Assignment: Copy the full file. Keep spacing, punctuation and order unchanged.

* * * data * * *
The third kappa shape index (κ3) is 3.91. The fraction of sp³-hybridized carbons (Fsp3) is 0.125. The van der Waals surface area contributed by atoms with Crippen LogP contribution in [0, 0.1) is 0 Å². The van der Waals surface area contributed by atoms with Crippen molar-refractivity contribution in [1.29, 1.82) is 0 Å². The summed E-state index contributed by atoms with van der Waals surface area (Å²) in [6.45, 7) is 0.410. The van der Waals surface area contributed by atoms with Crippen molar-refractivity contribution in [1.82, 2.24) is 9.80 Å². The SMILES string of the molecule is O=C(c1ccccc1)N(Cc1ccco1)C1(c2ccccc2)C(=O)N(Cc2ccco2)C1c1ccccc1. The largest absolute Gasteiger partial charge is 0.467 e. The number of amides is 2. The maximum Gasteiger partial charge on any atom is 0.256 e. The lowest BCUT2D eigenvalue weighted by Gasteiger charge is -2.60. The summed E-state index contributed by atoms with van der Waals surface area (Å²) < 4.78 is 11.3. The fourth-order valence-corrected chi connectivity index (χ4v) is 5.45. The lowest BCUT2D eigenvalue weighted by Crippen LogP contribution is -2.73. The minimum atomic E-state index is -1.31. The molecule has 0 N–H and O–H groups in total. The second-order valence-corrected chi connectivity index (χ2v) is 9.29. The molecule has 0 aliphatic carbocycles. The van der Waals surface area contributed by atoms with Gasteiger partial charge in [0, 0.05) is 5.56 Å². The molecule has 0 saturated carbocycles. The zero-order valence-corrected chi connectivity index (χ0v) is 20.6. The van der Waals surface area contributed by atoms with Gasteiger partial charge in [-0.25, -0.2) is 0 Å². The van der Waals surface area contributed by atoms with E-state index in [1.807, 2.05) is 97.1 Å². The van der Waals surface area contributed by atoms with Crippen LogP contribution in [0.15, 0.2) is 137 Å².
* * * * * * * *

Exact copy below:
The third kappa shape index (κ3) is 3.91. The fraction of sp³-hybridized carbons (Fsp3) is 0.125. The van der Waals surface area contributed by atoms with Crippen LogP contribution in [0, 0.1) is 0 Å². The van der Waals surface area contributed by atoms with Crippen molar-refractivity contribution in [1.29, 1.82) is 0 Å². The summed E-state index contributed by atoms with van der Waals surface area (Å²) in [6.45, 7) is 0.410. The van der Waals surface area contributed by atoms with Crippen molar-refractivity contribution in [1.82, 2.24) is 9.80 Å². The SMILES string of the molecule is O=C(c1ccccc1)N(Cc1ccco1)C1(c2ccccc2)C(=O)N(Cc2ccco2)C1c1ccccc1. The largest absolute Gasteiger partial charge is 0.467 e. The number of amides is 2. The maximum Gasteiger partial charge on any atom is 0.256 e. The lowest BCUT2D eigenvalue weighted by Gasteiger charge is -2.60. The summed E-state index contributed by atoms with van der Waals surface area (Å²) < 4.78 is 11.3. The fourth-order valence-corrected chi connectivity index (χ4v) is 5.45. The lowest BCUT2D eigenvalue weighted by Crippen LogP contribution is -2.73. The minimum atomic E-state index is -1.31. The molecule has 0 N–H and O–H groups in total. The second-order valence-corrected chi connectivity index (χ2v) is 9.29. The molecule has 0 aliphatic carbocycles. The van der Waals surface area contributed by atoms with Gasteiger partial charge in [0, 0.05) is 5.56 Å². The molecule has 0 saturated carbocycles. The zero-order valence-corrected chi connectivity index (χ0v) is 20.6. The van der Waals surface area contributed by atoms with Gasteiger partial charge in [-0.25, -0.2) is 0 Å². The van der Waals surface area contributed by atoms with E-state index in [1.807, 2.05) is 97.1 Å². The van der Waals surface area contributed by atoms with Crippen LogP contribution in [0.15, 0.2) is 137 Å².